Scale organisational collaboration (not the process) to deliver Customer Value

A latest survey from Project Management Institute about the state of project management has reported that agile ways of working and practices have become mainstream and about 71% of the organisations are using agile in some capacity.[1] Many organisations are trying to develop an agile capability and embed that into existing governance and capability mix. Often leadership sees this as an opportunity of implementing agile practices within the existing project delivery capabilities just like many other practices that surfaced over the years. What is often lacking is an understanding of the values and principles behind agile that can deliver a sustainable agile capability to the organisation.

Organisations that have successfully embraced agility have moved away from the traditional hierarchical organisational structures and have learned to increasingly operate as a network of collaborative teams that are autonomous and cross-functional. This network comprises of much formal and informal interaction among managers, teams and customers with decentralised control and decision making.[2]

This blog focuses on the culture & collaboration side of agile organisation and how organisation can use culture and collaboration to scale its capability to be more responsive to customer needs.

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Many organisations that are new to agile, often start with Scrum which is one of the widely used agile methods. Small cross-functional teams are the central piece of Scrum. A cross functional team of engineers under the guidance of a knowledgeable business product owner continuously deliver the product features based on the priority set by the business. Depending upon the nature of product development a time interval can be chosen by the team (typically between 1-4 weeks) to regularly plan, develop, check and adapt the product per the needs of the customers. The key in this structure is to include all necessary skillsets into the team so that team can maintain a sustainable delivery cadence without much dependencies on other teams. This works well with small teams working on focused problems. A typical journey for these teams looks like Figure 1, from component teams to feature teams and then becoming continuous innovation teams.

Picture1

Figure 1: how an agile organisation might move its teams from component teams to feature teams and then to truly innovative continuously learning teams by giving them cross functional expertise and autonomy.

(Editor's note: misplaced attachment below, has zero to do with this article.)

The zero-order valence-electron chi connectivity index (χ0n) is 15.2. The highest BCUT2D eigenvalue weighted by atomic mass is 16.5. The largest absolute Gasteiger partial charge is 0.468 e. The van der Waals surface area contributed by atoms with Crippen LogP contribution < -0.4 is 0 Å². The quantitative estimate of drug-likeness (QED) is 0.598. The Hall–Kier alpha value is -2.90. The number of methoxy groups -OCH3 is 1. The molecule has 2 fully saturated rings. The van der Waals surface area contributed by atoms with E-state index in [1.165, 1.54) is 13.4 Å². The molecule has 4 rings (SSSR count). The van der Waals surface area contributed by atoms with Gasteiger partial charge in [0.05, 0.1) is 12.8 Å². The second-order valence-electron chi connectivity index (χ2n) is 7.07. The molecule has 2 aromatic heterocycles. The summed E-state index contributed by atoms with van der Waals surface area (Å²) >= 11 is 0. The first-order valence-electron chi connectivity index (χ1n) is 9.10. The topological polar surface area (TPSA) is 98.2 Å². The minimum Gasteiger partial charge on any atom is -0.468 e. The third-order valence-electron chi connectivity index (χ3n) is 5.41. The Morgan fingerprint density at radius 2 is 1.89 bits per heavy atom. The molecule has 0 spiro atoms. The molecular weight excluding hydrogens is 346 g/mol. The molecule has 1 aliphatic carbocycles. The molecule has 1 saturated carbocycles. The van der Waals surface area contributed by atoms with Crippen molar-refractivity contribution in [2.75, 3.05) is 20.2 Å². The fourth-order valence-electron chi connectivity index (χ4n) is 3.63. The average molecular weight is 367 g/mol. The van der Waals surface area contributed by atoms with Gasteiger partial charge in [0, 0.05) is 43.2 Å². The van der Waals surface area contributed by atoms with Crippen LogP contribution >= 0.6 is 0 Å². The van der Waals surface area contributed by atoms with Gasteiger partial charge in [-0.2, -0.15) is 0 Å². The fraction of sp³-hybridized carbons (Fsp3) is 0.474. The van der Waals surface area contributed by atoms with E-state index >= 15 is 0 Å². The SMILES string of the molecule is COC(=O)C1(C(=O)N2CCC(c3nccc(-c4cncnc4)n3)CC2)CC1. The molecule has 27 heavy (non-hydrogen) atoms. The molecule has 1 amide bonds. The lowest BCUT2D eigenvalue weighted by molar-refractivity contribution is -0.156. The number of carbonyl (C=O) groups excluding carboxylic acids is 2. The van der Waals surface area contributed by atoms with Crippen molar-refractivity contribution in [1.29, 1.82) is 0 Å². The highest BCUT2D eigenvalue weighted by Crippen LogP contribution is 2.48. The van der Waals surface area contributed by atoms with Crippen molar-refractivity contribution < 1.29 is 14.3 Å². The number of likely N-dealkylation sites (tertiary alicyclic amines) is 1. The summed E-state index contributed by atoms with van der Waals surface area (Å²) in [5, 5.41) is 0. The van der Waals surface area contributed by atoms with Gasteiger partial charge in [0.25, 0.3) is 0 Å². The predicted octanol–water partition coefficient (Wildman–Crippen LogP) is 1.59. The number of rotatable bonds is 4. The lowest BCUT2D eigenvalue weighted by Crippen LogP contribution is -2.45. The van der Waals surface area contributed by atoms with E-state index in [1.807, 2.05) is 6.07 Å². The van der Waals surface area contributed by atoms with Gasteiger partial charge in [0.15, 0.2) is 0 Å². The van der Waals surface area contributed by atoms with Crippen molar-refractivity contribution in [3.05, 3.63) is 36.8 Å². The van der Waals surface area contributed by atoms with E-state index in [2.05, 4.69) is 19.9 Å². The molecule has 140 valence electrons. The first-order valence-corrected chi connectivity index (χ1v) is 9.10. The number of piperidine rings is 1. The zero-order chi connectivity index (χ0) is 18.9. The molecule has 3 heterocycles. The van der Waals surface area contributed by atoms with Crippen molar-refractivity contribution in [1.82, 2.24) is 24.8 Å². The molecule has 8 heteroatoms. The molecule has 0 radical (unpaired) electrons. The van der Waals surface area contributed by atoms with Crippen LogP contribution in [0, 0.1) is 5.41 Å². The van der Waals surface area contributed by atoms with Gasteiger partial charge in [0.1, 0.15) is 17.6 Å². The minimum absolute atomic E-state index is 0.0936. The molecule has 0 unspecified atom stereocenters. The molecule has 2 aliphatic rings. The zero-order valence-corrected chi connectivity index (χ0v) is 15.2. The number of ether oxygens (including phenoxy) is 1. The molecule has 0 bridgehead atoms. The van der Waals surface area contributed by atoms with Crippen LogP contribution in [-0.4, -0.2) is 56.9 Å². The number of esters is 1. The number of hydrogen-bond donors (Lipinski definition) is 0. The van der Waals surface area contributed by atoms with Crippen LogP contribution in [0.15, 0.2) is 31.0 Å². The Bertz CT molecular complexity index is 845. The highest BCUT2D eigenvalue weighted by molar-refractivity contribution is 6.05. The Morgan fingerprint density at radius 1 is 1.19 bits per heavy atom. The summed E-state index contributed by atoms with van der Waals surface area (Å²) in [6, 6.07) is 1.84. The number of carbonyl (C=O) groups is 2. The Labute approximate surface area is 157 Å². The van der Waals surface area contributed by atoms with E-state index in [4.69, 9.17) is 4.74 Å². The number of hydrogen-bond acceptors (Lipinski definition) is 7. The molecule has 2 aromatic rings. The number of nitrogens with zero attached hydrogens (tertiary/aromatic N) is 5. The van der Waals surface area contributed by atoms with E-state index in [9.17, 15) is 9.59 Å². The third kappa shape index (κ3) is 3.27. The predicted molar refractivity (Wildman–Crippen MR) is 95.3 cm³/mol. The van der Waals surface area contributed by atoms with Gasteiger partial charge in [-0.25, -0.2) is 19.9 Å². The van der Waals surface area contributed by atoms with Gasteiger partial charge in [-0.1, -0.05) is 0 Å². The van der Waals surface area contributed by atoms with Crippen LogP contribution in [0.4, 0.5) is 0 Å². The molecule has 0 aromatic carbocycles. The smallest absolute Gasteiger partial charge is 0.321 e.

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However, this requires a major rethink on part of the organisational leadership. Most large organisations are today structured around the hierarchies of command and control espoused by at least a century of management education based upon scientific management theory.[3] The majority of managers today and their organisational HR colleagues are comfortable with hierarchies and functional structures as a source of stability in a large organisation.

As agile has become mainstream with larger organisations moving to embrace agile and developing an agile capability, their managers and leadership need to repurpose their organisational structures and ensuing practices to enable better collaboration and team based outcome.

People responsible for implementing these practices grapple with the questions around the composition of cross-functional agile teams and how to scale these processes across the organisation to become agile. Over the years the software development community has come up with several possible solutions that promise to achieve this; SAFe[4], LeSS[5], NEXUS[6] to name a few of the methods that come to mind. However due to the scale of technical integration and size of large businesses, it is often beyond the mandate of these managers to establish teams that are fully cross-functional (beyond IT) and independent.

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The journey to collaborative agility will be different for every organisation based on the mix of skills they have and their industry and customers. Every organisation’s market sector has an influence on its operations and puts certain constraints on them.

For example:

  • A leading electricity distribution company within the utility sector is regulated by an industry regulator and follows a 5-year capital expenditure cycle. Due to monopolistic setup of this organisation, its ability to influence its price and costs are monitored by regulator as well as any move to move into new adjacent markets.
  • A leading company in the medical equipment manufacturing sector enjoys robust market position, long product life-cycles and strict industry compliance regime to follow but otherwise is free to enter or exit markets.
  • A leading dot com is a leader in its specific market but faces some tough competition from an aggressive number 2 & 3 and operates in a fast-growing market with low barrier to entry by new players. Shorter product life-cycles, constantly shifting technology landscape and shift of consumers to digital provides challenges but also exciting opportunities.